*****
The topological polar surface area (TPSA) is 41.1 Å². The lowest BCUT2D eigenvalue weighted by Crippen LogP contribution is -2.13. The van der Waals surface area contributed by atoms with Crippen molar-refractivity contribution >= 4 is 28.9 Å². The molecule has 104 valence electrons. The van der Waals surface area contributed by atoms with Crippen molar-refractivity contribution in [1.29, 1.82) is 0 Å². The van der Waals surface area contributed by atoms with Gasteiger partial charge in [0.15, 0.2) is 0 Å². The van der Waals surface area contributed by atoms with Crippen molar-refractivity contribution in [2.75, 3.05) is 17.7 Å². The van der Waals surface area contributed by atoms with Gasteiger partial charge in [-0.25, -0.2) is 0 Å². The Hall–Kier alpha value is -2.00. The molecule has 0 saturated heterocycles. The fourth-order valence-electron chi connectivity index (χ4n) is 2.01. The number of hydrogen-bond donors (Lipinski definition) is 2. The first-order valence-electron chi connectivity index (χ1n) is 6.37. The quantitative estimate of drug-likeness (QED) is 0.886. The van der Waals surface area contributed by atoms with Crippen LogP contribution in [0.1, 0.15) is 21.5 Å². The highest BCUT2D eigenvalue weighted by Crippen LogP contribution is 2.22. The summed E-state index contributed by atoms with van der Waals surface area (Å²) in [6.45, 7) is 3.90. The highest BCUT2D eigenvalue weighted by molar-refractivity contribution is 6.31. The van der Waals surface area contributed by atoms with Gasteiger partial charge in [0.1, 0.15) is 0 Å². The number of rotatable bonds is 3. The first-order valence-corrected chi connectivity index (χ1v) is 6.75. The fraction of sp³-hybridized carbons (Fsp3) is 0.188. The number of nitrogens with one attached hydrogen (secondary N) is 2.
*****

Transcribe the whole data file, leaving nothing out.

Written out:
The topological polar surface area (TPSA) is 41.1 Å². The lowest BCUT2D eigenvalue weighted by Crippen LogP contribution is -2.13. The van der Waals surface area contributed by atoms with Crippen molar-refractivity contribution >= 4 is 28.9 Å². The molecule has 104 valence electrons. The van der Waals surface area contributed by atoms with Crippen molar-refractivity contribution in [1.29, 1.82) is 0 Å². The van der Waals surface area contributed by atoms with Gasteiger partial charge in [0.15, 0.2) is 0 Å². The van der Waals surface area contributed by atoms with Crippen molar-refractivity contribution in [2.75, 3.05) is 17.7 Å². The van der Waals surface area contributed by atoms with Gasteiger partial charge in [-0.25, -0.2) is 0 Å². The Hall–Kier alpha value is -2.00. The molecule has 0 saturated heterocycles. The fourth-order valence-electron chi connectivity index (χ4n) is 2.01. The number of hydrogen-bond donors (Lipinski definition) is 2. The first-order valence-electron chi connectivity index (χ1n) is 6.37. The quantitative estimate of drug-likeness (QED) is 0.886. The van der Waals surface area contributed by atoms with Crippen LogP contribution in [0.1, 0.15) is 21.5 Å². The highest BCUT2D eigenvalue weighted by Crippen LogP contribution is 2.22. The summed E-state index contributed by atoms with van der Waals surface area (Å²) in [6.45, 7) is 3.90. The highest BCUT2D eigenvalue weighted by molar-refractivity contribution is 6.31. The van der Waals surface area contributed by atoms with Gasteiger partial charge in [0.1, 0.15) is 0 Å². The number of rotatable bonds is 3. The first-order valence-corrected chi connectivity index (χ1v) is 6.75. The fraction of sp³-hybridized carbons (Fsp3) is 0.188. The number of nitrogens with one attached hydrogen (secondary N) is 2.